Staff members of Germany’s financial regulator, BaFin, were reportedly buying and selling Wirecard shares at a suspiciously higher rate leading up to the collapse of the FinTech firm, which is currently the focus of a massive accounting scandal.

In the first six months of 2020 to the end of June, 2.4 percent of investment activity by BaFin staff was in Wirecard stock or derivatives, according to Germany’s finance ministry in a written response to questions by lawmakers, as reported by The Wall Street Journal. This figure compares to 1.7 percent of investment activity by BaFin staff in 2019 and 1.2 percent in 2018.

Under Section 28 (monitoring transactions of BaFin staff) of Germany’s Securities Trading Act, BaFin staff are required to provide information and submit documents relating to transactions in financial instruments to monitor against insider-trading activity. Regarding the Wirecard activity, the finance ministry responded that the movement in financial transactions was not unusual, that no violations have been detected, and that BaFin supervisors disclosed and authorized the trades.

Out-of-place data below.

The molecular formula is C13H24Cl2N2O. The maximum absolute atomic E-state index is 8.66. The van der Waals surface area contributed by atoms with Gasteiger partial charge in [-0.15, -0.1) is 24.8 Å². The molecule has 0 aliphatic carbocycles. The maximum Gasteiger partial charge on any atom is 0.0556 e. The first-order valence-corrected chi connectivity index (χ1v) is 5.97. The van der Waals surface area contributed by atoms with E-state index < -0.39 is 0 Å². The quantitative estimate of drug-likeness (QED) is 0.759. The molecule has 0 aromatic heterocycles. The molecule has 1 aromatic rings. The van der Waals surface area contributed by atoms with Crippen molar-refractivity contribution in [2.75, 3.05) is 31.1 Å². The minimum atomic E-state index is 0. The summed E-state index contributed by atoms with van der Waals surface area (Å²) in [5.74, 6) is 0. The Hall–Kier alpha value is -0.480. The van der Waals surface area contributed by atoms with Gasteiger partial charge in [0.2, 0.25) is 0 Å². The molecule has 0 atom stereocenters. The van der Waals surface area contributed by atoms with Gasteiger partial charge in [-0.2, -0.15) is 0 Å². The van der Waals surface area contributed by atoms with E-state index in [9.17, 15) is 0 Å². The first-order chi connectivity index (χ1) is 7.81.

BaFin’s compliance controls, however, continue to be the focus of heavy criticism. “The trading in Wirecard by BaFin staff is surprising and raises questions, such as the size of the trades and whether officials who traded had insider knowledge,” said Florian Toncar, a lawmaker in the German parliament.

Such trading activity raises deeper questions about potential conflicts of interest and the ethics of engaging in such activity at all, not just in Germany. For example, the U.S. Securities and Exchange Commission in 2010 imposed internal rules prohibiting SEC staff from buying or selling stocks of firms under SEC investigation and to have their transactions pre-approved. In 2017, accounting professors with the Columbia Business School and Arizona State University published a paper analyzing the “abnormal profits” SEC staff earned from such trades.

As BaFin comes under intensified scrutiny for its supervisory response leading to Wirecard’s collapse, the buying and selling trading activity of Wirecard shares by the regulator’s staff is another area worthy of close and critical attention.